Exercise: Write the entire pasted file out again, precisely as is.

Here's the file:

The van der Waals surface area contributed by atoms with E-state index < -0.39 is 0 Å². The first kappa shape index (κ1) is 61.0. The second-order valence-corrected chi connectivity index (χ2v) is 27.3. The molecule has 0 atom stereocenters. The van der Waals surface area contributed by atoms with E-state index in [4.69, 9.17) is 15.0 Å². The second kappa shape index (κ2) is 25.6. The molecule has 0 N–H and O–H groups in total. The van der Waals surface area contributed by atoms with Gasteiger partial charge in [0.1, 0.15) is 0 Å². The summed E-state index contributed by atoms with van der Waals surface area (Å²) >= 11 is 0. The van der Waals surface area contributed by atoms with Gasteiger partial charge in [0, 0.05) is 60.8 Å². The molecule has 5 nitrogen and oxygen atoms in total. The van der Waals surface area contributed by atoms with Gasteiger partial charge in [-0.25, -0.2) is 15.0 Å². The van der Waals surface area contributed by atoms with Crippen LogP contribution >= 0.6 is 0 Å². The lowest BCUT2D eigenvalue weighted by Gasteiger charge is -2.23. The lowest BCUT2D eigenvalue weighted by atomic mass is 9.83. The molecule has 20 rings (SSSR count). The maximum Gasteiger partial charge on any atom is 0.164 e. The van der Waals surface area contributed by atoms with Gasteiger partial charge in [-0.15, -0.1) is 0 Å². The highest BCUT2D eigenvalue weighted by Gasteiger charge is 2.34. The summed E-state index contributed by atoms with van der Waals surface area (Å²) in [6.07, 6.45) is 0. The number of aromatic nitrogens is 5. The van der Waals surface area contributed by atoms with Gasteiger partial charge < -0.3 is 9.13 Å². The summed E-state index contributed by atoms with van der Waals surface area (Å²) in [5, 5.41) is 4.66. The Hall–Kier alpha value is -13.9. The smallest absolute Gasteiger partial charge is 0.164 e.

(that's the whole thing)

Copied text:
The van der Waals surface area contributed by atoms with E-state index < -0.39 is 0 Å². The first kappa shape index (κ1) is 61.0. The second-order valence-corrected chi connectivity index (χ2v) is 27.3. The molecule has 0 atom stereocenters. The van der Waals surface area contributed by atoms with E-state index in [4.69, 9.17) is 15.0 Å². The second kappa shape index (κ2) is 25.6. The molecule has 0 N–H and O–H groups in total. The van der Waals surface area contributed by atoms with Gasteiger partial charge in [0.1, 0.15) is 0 Å². The summed E-state index contributed by atoms with van der Waals surface area (Å²) >= 11 is 0. The van der Waals surface area contributed by atoms with Gasteiger partial charge in [0, 0.05) is 60.8 Å². The molecule has 5 nitrogen and oxygen atoms in total. The van der Waals surface area contributed by atoms with Gasteiger partial charge in [-0.25, -0.2) is 15.0 Å². The van der Waals surface area contributed by atoms with Crippen LogP contribution >= 0.6 is 0 Å². The lowest BCUT2D eigenvalue weighted by Gasteiger charge is -2.23. The lowest BCUT2D eigenvalue weighted by atomic mass is 9.83. The molecule has 20 rings (SSSR count). The maximum Gasteiger partial charge on any atom is 0.164 e. The van der Waals surface area contributed by atoms with Gasteiger partial charge in [-0.15, -0.1) is 0 Å². The highest BCUT2D eigenvalue weighted by Gasteiger charge is 2.34. The summed E-state index contributed by atoms with van der Waals surface area (Å²) in [6.07, 6.45) is 0. The number of aromatic nitrogens is 5. The van der Waals surface area contributed by atoms with Gasteiger partial charge < -0.3 is 9.13 Å². The summed E-state index contributed by atoms with van der Waals surface area (Å²) in [5, 5.41) is 4.66. The Hall–Kier alpha value is -13.9. The smallest absolute Gasteiger partial charge is 0.164 e.